Ayrton Wright is typical of many 21-year-olds in this sporting region of North Yorkshire. With an experience of shooting and country lore that belies his youthful appearance, he provided excellent company on an early evening’s rabbit shooting a few days ago. Tracked by his springers, Jen and Reuben — a mother and son team he bred and trained — a stroll with a .22 offered a perfect excuse to enjoy the farmland around the village of Askrigg, in Wensleydale.
Just an hour earlier, ugly clouds had soaked the surrounding hills, threatening to render any shooting a damp squib. But the deluge had been chased away by clear skies and a pleasant sun that brought the rabbits out to feed by the dozen. Patches of fresh nettles scented the warm evening
Sir while lambs, keen to catch up on a late start, vigorously demanded milk from their patient mothers before charging about with their playmates.
“The farmers are keen for me to stay on top of the rabbits throughout the year,
especially in the lower fields, where they want to protect the better grass for stock, hay and silage,” said Ayrton. “Further up, the rabbits can damage the heather, so I have a wide area to manage. At this time of year, a .22 is by far the best tool for the job. If we took ferrets out for bolting the rabbits, we’d spend most of the day digging them out, as there are that many young families underground.”
Ayrton’s .22 rimfire of choice was a CZ 452 sighted by a Shooter’s Edge 3x9x50 scope with illuminated reticule.
“It’s cheap and cheerful,” he said, “but it shoots straight.” Concealed movements Ancient drystone walls criss-cross the landscape of the Dales. For rabbits, the steep slopes, man-made cover and fresh vegetation provide the ideal conditions for a reproductive bonanza.
“When you think how many miles of walls have been built through the Dales, it’s an astonishing feat of construction,” said Ayrton as he loaded a magazine. The walls may give cover to rabbits, but they also give cover to the shooter. Ayrton was largely concealed in his movements from one wall to the next, requiring minimal stealth to creep within range of the rabbits, which were more interested in feeding and breeding. The first shots were easy pickings, as the unsuspecting creatures were knocked over without an inkling that danger was approaching. The cannier rabbits bolted for safety, but the more naive ones — or those that hadn’t heard the muffled shot — either carried on eating or sank low into the grass, believing they were invisible.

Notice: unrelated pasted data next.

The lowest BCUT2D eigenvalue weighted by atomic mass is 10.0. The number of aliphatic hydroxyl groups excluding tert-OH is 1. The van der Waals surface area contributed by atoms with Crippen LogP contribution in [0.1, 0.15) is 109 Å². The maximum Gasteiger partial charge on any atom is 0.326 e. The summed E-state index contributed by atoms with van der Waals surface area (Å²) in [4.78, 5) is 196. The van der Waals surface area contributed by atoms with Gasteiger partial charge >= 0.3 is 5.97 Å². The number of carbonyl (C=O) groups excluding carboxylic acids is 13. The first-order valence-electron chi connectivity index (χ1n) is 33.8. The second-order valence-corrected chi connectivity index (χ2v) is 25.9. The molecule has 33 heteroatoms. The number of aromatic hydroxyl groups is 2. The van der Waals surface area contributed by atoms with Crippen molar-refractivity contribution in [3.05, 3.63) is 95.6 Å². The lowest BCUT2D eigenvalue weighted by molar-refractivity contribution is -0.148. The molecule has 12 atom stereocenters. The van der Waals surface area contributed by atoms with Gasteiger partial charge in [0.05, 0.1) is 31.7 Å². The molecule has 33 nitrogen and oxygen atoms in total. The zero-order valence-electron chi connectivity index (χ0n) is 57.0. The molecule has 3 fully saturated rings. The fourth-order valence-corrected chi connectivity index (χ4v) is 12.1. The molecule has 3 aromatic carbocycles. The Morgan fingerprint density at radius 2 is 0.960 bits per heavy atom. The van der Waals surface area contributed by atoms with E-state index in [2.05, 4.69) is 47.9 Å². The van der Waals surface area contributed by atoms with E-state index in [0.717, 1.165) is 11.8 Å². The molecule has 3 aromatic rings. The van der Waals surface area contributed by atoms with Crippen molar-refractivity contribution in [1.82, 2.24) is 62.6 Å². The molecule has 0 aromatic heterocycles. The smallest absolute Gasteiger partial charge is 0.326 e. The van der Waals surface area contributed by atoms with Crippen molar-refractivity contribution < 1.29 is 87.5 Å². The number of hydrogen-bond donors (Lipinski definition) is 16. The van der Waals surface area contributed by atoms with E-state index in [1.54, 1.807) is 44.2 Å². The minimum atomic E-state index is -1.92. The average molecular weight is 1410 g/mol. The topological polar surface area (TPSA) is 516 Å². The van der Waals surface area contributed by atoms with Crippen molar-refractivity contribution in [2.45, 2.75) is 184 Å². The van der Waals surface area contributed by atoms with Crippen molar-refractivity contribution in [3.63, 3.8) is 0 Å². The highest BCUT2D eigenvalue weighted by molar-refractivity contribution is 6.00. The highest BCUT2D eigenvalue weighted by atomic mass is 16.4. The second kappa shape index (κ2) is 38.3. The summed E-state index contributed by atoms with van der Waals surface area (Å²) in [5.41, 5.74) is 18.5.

A second shot proved they were not. Those rabbits that found refuge beneath a wall, behind a tussock or hidden within a tuft of long grass, were not yet safe either. Ayrton coaxed them back into the open with the squeak of a distressed comrade. Curiosity would overwhelm their better judgement, and any rabbit that stuck its head up or ventured out to take a better look was making a big mistake.
A favourite technique of Ayrton’s is to quarter his spaniels through the long grass and reeds that give cover along the sides of streams and boggy marshes. But again, the season was against us.
“I’m a shotgun man, really,” he said. “But every shooter has to think with their conservation hat on. There’s a good chance I could disturb or even destroy a ground nest at this time of year. Mallard, lapwing, curlew and oystercatchers will all have clutches at the moment.”
Indeed, when he sent Jen to retrieve one rabbit, an irritable lapwing began dive-bombing her as she moved near a clump of reeds. The bunny was lying to Jen’s right, so Ayrton peeped on his whistle and gesticulated for the springer to search afresh. The lapwing followed Jen for 10 paces before returning to its nest, content that the threat had been removed.
The walls made life more difficult for the dogs, as any retrieve was a blind retrieve from their point of view. Jen, being six years old and more experienced, was happy to wait by her master’s feet until called into action. Reuben, however, is not yet two, and sometimes let enthusiasm get the better of patience. Showing considerable spring and agility, he bounced above the top of the wall to see what was on the other side, much to Ayrton’s annoyance. He would even scramble up to join his master, who would let out a growl of exasperation as the rabbits in his sights bolted for cover.